Home » City Guide » , , ,

New State Bill May Save Oakland Schools from Closure

Assembly Bill 1912 would give the school district $10 million to buy time, so they don’t have to make a “potentially irreversible” decision
By - posted 2/15/2022 No Comment

By Keith Burbank, Bay City News

School closures in Oakland could be avoided thanks to a bill introduced Wednesday in the state Assembly. Assemblymember Mia Bonta, D-Oakland, introduced Assembly Bill 1912, which doesn’t stop the closure and consolidation plan Oakland school board members voted on Wednesday, but could pave the way for avoiding it. The bill also gives more time for the school district to show that it is solvent financially.

Bonta said her bill gives OUSD “a little grace” so they don’t have to make “potentially irreversible” decisions affecting mainly Black and Hispanic students during the pandemic. Under Bonta’s bill, the school district would have another year to decide whether to consolidate schools.

Oakland teachers argue that the schools now slated for closure this year and next serve mainly Black students and that the school district has a pattern of aiming to close schools in Black and Hispanic communities. The school district is planning this year to close Community Day School and Parker K-8 School, while eliminating grades six to eight at La Escuelita School and merging Rise Community School and New Highland Academy. Next year, the district plans to close Carl Munck Elementary, Brookfield Elementary, Grass Valley Elementary, Horace Mann Elementary, and Fred T. Korematsu Discovery Academy. The district also plans to eliminate grades six to eight at Hillcrest Elementary School, which serves K-8 students now.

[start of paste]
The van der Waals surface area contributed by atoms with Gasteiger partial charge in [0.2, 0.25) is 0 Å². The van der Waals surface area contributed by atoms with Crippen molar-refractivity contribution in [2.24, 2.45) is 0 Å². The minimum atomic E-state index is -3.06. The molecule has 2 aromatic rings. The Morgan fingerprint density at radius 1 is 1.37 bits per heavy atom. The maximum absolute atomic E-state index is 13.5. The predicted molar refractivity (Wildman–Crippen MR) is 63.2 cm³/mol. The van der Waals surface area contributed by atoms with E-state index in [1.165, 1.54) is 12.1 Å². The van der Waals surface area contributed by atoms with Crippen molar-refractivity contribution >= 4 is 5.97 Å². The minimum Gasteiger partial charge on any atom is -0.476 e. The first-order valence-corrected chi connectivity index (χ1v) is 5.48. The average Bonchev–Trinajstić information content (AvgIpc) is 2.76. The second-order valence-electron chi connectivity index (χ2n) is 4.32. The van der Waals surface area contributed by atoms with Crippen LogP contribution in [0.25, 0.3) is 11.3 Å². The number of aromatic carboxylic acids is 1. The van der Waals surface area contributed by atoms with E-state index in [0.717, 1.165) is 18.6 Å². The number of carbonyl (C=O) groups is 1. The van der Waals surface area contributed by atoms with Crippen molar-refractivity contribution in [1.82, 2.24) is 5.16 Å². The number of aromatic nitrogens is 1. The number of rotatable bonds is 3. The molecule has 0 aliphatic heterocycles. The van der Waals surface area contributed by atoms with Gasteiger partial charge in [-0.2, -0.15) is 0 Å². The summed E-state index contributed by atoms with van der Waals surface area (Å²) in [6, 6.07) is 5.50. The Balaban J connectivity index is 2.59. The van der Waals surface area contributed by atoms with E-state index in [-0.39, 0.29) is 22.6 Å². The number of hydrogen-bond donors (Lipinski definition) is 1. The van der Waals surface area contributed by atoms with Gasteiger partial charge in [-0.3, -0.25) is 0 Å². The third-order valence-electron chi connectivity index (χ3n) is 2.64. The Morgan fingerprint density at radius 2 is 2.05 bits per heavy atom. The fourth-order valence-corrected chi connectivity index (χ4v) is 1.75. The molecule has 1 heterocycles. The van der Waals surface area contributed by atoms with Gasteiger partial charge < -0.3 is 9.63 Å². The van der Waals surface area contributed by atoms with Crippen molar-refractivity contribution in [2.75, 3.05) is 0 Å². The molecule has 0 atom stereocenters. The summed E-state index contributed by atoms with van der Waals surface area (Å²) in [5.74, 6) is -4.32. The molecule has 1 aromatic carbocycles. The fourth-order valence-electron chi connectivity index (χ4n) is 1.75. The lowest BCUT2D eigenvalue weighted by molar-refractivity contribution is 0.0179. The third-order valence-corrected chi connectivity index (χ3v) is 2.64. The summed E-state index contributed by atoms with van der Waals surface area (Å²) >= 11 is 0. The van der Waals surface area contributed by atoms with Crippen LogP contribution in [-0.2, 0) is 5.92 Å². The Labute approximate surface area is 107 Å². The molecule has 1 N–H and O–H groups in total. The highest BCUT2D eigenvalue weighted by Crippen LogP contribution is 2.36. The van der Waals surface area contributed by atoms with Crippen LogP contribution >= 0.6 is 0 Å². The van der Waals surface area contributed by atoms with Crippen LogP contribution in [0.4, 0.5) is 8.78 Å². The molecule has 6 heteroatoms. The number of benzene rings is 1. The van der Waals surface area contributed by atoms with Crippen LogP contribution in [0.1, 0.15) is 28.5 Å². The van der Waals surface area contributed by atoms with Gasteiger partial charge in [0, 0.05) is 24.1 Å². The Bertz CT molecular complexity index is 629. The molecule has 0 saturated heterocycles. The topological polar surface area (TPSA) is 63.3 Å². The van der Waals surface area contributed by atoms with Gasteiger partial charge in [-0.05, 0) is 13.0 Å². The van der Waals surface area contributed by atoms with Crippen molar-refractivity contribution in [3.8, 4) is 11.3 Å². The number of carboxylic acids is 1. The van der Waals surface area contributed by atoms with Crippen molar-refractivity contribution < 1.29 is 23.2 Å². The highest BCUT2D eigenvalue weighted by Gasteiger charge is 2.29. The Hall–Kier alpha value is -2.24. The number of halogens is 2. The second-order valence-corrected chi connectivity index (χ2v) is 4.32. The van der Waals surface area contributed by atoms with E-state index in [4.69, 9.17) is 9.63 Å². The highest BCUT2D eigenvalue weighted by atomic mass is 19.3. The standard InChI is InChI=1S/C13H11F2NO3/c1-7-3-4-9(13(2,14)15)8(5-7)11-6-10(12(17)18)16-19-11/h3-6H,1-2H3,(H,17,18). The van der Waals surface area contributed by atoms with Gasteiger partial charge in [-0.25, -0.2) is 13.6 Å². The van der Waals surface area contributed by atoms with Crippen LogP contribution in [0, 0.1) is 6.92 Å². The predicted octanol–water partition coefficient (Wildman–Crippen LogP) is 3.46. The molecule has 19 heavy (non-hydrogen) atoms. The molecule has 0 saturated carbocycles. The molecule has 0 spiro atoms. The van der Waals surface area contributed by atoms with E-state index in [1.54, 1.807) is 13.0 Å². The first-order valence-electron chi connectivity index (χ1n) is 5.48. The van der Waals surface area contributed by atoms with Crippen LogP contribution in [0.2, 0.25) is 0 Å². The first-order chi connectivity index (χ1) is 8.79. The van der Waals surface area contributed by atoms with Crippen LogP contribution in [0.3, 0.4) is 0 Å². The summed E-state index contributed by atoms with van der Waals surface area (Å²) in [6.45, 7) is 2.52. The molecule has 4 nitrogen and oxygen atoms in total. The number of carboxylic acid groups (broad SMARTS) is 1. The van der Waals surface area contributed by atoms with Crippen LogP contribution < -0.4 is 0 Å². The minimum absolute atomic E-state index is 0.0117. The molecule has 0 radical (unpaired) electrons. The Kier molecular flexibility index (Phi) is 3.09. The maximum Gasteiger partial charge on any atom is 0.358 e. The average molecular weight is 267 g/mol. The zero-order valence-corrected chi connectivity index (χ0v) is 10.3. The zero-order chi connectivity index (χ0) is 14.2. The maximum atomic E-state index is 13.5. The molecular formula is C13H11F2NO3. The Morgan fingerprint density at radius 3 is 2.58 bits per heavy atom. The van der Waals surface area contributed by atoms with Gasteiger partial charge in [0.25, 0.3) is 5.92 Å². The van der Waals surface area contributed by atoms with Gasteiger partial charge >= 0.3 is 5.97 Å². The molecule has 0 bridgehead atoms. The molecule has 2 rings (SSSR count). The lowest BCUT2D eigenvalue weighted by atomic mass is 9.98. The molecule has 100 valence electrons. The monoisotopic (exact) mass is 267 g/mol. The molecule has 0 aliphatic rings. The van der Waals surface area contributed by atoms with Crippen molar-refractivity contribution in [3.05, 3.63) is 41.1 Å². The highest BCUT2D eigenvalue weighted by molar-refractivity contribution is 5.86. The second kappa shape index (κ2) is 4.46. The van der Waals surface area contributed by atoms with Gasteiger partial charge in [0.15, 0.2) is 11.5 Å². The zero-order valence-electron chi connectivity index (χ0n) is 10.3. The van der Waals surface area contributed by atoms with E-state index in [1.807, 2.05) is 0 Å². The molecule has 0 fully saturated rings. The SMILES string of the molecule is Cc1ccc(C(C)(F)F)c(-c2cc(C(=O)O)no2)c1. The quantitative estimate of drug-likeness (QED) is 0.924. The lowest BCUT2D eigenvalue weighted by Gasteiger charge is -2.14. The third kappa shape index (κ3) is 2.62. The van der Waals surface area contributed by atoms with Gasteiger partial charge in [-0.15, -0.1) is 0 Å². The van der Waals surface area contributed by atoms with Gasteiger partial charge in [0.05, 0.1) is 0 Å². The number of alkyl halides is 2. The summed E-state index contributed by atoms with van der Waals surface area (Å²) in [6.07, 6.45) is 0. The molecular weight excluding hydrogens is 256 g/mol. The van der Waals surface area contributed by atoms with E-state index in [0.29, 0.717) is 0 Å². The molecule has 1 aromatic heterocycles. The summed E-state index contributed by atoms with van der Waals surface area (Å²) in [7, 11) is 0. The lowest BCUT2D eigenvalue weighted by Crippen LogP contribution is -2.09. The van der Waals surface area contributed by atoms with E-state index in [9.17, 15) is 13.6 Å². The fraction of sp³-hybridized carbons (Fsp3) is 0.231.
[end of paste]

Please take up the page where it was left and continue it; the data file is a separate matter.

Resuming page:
The school district’s plan is meant to address an expected budget deficit. “This kind of change is extremely difficult and upsetting to students, staff, and families,” OUSD Superintendent Kyla Johnson-Trammel said in a statement. “A stable school can be a second home for many students and the closure of any school is a major disruption.”

Bonta’s bill sends OUSD about $10 million that was in the prior year’s state budget, without an obligation to close or consolidate its schools, as is now required. A spokesman for the school district was not immediately available to say how the district might use the money.

Oakland students, teachers, and residents as well as elected leaders like Bonta, who is running for reelection, and City Council President Pro Tempore Sheng Thao, who’s running for mayor, oppose closing the schools.

Thousands listened last week on Tuesday night into Wednesday to public comment and the contentious vote by the school board. Hundreds of people were not allowed to comment before the board voted very early Wednesday morning. “None of these school closures is justified,” school board member Mike Hutchinson said Wednesday afternoon at a news conference about the school board’s decision. Hutchinson voted against the action by the board.

Sam Davis, Aimee Eng, Gary Yee and Shanthi Gonzales voted in favor, Samantha Pal, Clifford Thompson, and Natalie Gallegos Chavez abstained and VanCedric Williams also voted no.

Copyright © 2022 Bay City News, Inc. All rights reserved. Republication, rebroadcast or redistribution without the express written consent of Bay City News, Inc. is prohibited. Bay City News is a 24/7 news service covering the greater Bay Area.

Related Story: Oakland to Close (Or Merge) Nearly a Dozen Schools by 20232/10/2022